New York City

12 Businesses Face Fines for Violating New York Human Rights Law: City

The commission says the businesses asked applicants about their criminal histories, which is forbidden under city law

The city Commission on Human Rights has announced charges against a dozen business for violating a law that forbids asking job applicants about their criminal history.

The commission said Friday that it has filed complaints against Estée Lauder, Family Dollar, Kroll Associates, Tavern on the Green, Serafina Restaurants, Resorts World Casino, Barilla Restaurants, Best Market, Goldfarb Properties, inVentiv Health, Safeguard Self Storage, and Aaron’s Rent-to-Own.

The 12 businesses employ around 140,000 people nationwide, according to the agency.

Under the Fair Chance Act, it is illegal in New York City for public and private employers with four or more employees to inquire or make statements about a job applicant’s criminal history during the hiring process or before a conditional job offer is made. The law aims to give people with a criminal history an equal opportunity to enter the workforce.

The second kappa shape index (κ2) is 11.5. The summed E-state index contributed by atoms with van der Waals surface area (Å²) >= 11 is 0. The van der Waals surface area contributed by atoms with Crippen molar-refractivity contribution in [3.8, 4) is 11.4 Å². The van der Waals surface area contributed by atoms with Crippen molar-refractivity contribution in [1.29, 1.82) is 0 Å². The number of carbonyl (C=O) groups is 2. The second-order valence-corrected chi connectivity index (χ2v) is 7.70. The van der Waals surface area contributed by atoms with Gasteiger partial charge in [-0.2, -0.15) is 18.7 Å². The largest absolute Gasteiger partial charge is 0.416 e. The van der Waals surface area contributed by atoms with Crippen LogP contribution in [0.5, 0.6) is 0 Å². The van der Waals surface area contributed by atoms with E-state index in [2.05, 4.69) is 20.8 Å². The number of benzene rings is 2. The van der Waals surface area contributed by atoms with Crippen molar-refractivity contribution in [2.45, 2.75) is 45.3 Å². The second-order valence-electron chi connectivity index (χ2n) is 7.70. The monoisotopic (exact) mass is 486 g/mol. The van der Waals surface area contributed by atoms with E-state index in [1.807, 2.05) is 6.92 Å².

The charges against the businesses are the result of evidence collected by Commission testers following tips and complaints.

The commission said the businesses have been notified of the charges and that it’s awaiting their responses.

In a recently settled case, the online review company Yelp paid $20,000 in emotional distress damages to a man and $10,000 in fines after violating the Fair Chance Act. 

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